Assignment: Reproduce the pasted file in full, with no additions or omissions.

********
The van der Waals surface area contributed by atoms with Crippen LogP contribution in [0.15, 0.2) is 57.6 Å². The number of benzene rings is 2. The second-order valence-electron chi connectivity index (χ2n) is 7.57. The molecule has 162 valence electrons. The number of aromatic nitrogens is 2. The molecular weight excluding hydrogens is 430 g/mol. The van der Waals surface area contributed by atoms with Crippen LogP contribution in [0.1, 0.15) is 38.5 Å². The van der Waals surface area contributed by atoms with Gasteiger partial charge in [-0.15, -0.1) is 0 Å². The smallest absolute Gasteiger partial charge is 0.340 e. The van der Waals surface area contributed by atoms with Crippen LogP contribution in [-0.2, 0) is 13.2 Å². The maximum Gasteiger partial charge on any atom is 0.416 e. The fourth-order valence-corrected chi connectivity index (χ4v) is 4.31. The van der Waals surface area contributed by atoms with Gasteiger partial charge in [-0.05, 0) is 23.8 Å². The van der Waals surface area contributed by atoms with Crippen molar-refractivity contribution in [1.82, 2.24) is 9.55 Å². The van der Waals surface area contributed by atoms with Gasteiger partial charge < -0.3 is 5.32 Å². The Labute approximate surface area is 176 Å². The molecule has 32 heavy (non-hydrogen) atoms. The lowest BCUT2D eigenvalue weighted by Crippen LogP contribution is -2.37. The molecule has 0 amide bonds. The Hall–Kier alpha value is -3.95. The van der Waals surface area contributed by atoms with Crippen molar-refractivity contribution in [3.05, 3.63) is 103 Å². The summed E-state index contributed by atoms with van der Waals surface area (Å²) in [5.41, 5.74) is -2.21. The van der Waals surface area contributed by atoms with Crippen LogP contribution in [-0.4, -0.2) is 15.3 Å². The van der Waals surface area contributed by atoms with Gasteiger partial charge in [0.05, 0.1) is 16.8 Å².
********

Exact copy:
The van der Waals surface area contributed by atoms with Crippen LogP contribution in [0.15, 0.2) is 57.6 Å². The number of benzene rings is 2. The second-order valence-electron chi connectivity index (χ2n) is 7.57. The molecule has 162 valence electrons. The number of aromatic nitrogens is 2. The molecular weight excluding hydrogens is 430 g/mol. The van der Waals surface area contributed by atoms with Crippen LogP contribution in [0.1, 0.15) is 38.5 Å². The van der Waals surface area contributed by atoms with Gasteiger partial charge in [-0.15, -0.1) is 0 Å². The smallest absolute Gasteiger partial charge is 0.340 e. The van der Waals surface area contributed by atoms with Crippen LogP contribution in [-0.2, 0) is 13.2 Å². The maximum Gasteiger partial charge on any atom is 0.416 e. The fourth-order valence-corrected chi connectivity index (χ4v) is 4.31. The van der Waals surface area contributed by atoms with Gasteiger partial charge in [-0.05, 0) is 23.8 Å². The van der Waals surface area contributed by atoms with Crippen molar-refractivity contribution in [1.82, 2.24) is 9.55 Å². The van der Waals surface area contributed by atoms with Gasteiger partial charge < -0.3 is 5.32 Å². The Labute approximate surface area is 176 Å². The molecule has 32 heavy (non-hydrogen) atoms. The lowest BCUT2D eigenvalue weighted by Crippen LogP contribution is -2.37. The molecule has 0 amide bonds. The Hall–Kier alpha value is -3.95. The van der Waals surface area contributed by atoms with Crippen molar-refractivity contribution in [3.05, 3.63) is 103 Å². The summed E-state index contributed by atoms with van der Waals surface area (Å²) in [5.41, 5.74) is -2.21. The van der Waals surface area contributed by atoms with Crippen LogP contribution in [-0.4, -0.2) is 15.3 Å². The van der Waals surface area contributed by atoms with Gasteiger partial charge in [0.05, 0.1) is 16.8 Å².